Big-style brass-bolstered jazz-rock remastered
Rarely has the promise of a debut album been so decisively negated by its follow-ups than in the case of Chicago. Successfully courting commerciality, the group moved away from the exciting rawness and power of their first issue to focus on pretentious ‘suites’ and softcore ballads, a format to which they stuck for a further 26 years and 20 more albums.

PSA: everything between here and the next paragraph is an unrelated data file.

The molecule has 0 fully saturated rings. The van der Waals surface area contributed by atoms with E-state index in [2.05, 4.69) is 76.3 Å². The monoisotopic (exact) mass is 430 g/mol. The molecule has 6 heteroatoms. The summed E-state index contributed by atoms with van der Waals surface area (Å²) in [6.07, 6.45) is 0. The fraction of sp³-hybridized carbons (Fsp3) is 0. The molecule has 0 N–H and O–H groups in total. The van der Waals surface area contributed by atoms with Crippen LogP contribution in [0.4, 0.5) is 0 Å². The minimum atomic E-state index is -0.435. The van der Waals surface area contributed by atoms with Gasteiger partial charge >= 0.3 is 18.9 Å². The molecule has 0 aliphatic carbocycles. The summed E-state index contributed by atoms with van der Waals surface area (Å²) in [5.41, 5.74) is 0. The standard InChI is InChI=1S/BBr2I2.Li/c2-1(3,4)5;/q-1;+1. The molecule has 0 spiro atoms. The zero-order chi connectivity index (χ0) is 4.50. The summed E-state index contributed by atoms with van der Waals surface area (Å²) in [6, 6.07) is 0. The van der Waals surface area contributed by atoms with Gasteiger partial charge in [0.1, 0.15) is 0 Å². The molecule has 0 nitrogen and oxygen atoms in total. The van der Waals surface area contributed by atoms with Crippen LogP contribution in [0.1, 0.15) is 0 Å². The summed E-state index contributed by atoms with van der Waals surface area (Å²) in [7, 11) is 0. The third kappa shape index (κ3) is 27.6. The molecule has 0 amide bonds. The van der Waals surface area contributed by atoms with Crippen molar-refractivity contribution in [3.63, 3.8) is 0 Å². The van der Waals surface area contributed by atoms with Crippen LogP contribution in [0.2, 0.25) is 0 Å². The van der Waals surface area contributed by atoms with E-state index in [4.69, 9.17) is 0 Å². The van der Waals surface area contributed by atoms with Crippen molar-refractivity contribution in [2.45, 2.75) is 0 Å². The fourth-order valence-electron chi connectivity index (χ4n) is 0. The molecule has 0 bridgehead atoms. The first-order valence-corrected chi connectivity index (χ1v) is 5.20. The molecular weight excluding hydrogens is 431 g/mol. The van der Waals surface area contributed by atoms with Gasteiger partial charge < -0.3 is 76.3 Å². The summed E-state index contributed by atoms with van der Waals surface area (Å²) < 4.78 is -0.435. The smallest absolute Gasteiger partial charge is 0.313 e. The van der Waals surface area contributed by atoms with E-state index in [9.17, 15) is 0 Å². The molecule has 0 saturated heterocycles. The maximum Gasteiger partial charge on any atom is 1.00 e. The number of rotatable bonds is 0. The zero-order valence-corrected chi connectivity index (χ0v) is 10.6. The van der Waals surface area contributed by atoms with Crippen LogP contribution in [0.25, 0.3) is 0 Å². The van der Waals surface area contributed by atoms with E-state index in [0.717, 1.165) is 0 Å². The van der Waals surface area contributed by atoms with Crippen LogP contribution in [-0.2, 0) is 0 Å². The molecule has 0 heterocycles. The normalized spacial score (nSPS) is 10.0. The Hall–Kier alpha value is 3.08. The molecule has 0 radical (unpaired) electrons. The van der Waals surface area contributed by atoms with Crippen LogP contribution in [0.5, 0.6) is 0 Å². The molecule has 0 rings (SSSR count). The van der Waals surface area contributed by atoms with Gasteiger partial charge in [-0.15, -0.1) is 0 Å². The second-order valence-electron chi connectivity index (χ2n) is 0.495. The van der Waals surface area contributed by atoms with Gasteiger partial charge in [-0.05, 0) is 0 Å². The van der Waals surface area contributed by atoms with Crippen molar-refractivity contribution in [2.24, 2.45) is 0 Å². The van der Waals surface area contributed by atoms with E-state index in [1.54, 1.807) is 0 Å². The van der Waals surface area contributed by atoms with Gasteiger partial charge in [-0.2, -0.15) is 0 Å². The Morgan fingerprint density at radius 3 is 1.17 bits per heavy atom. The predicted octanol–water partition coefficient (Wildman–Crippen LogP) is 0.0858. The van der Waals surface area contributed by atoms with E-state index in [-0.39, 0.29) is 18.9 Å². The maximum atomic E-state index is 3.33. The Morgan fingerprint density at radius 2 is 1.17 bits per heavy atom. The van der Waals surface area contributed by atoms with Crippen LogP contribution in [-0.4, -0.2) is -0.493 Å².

Inaugurated under the name Chicago Transit Authority in 1968, the group surpassed rival jazz-rock outfits such as Blood, Sweat And Tears and The Electric Flag with a double album that was heavy on blasting brass, hollering vocals, and the turbulent psychedelic blues guitar of Terry Kath. This eponymous release retains the impressive clout it showed in 1969. Its successors are all the more disappointing by comparison.